Chicago (IL) – Sprint has confirmed that the Palm Pre will be available nationwide on June 6. However, the $200 price tag is contingent upon a two-year service agreement and successful receipt of a $100 mail-in rebate.
The Palm Pre features a QWERTY keyboard that slides out only when needed, allowing users to easily type e-mails and text messages. The device also offers linked contacts, layered calendars and combined messaging. In addition, the new WebOS supports universal search and is capable of running multiple applications simultaneously.
“The Pre’s dynamic ‘activity cards’ approach to handling and navigating multiple applications is a great advance, but the core breakthrough is the integration of information across multiple applications on and off the phone,” spun Andy Castonguay, director of Mobile & Access Devices Research, Yankee Group. “With social networking and messaging being so important to consumers, the device’s new ‘Palm Synergy’ functionality – which gives Pre the ability to automatically pull friends’ contact details, messaging addresses and personal calendars from different applications online and on the phone – will greatly simplify people’s ability to communicate with their friends and colleagues the way they want.”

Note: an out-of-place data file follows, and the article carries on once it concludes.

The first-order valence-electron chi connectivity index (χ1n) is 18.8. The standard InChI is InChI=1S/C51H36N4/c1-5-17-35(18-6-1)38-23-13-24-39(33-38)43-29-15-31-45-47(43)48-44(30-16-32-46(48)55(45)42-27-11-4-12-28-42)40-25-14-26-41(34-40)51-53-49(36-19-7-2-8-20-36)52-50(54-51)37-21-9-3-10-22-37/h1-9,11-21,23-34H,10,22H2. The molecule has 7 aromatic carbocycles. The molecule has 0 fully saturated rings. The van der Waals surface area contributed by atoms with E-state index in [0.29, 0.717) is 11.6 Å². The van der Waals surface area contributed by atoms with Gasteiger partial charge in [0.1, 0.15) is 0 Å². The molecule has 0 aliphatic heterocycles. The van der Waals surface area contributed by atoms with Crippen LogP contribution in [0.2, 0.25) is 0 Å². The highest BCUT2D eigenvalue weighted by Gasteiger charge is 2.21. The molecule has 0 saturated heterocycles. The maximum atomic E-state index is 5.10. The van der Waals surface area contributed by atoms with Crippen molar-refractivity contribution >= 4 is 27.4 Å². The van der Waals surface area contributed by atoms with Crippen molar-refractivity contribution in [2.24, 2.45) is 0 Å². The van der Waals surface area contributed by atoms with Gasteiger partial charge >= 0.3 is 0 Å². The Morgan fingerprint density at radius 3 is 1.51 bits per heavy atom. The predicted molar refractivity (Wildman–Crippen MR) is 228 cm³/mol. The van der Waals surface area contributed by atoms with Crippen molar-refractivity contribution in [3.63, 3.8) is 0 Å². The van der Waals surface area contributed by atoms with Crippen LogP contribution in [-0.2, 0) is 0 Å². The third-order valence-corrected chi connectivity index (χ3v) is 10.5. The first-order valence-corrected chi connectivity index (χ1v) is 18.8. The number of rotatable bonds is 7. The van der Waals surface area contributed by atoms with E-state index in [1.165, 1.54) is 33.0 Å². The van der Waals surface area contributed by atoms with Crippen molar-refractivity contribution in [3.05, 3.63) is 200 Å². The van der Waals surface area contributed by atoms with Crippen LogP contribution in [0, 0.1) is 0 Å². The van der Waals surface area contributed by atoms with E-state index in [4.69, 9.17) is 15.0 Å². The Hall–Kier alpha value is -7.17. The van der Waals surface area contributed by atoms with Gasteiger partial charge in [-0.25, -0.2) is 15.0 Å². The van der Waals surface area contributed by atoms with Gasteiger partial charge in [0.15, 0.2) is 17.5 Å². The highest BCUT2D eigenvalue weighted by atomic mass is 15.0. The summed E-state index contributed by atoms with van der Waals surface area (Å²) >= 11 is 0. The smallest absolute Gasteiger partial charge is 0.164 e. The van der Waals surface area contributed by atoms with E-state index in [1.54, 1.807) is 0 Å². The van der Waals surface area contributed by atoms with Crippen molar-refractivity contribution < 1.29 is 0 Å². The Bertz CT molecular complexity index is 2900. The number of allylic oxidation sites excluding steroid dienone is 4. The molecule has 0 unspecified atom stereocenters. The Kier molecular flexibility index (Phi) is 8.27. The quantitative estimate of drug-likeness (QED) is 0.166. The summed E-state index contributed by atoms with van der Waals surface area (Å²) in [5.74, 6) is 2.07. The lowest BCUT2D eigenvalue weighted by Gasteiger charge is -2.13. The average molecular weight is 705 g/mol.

The Pre is slated to run on Sprint’s 3G network and will include the carrier’s “Everything Data” plan that supposedly offers savings of up to $1,430 over a two year period. Although the device is packaged with a charger, Sprint has introduced the $70 Touchstone dock – a new inductive charging solution designed exclusively for the Pre. With Touchstone, users can access the unit’s touch screen, watch videos and talk over the speakerphone.
Other notable features include:
- Integrated GPS
- 3.1-inch touch screen with 24-bit color 320×480 resolution
- 3-megapixel camera with LED flash
- Bluetooth 2.1 + EDR with A2DP stereo Bluetooth support
- 8GB internal memory
As TG Daily previously reported, Palm has high expectations for the Pre. The creator of the Palm Pilot and the company that is generally considered to have introduced the first true smartphones (Treo series in 2001, then introduced by Handspring, which was later acquired by Palm) needs a successful product after losing ground to the popular iPhone and Blackberry.
According to Tina Teng of iSuppli, the “similarity between the Pre and the iPhone clearly reveals the mark Palm is trying to hit.”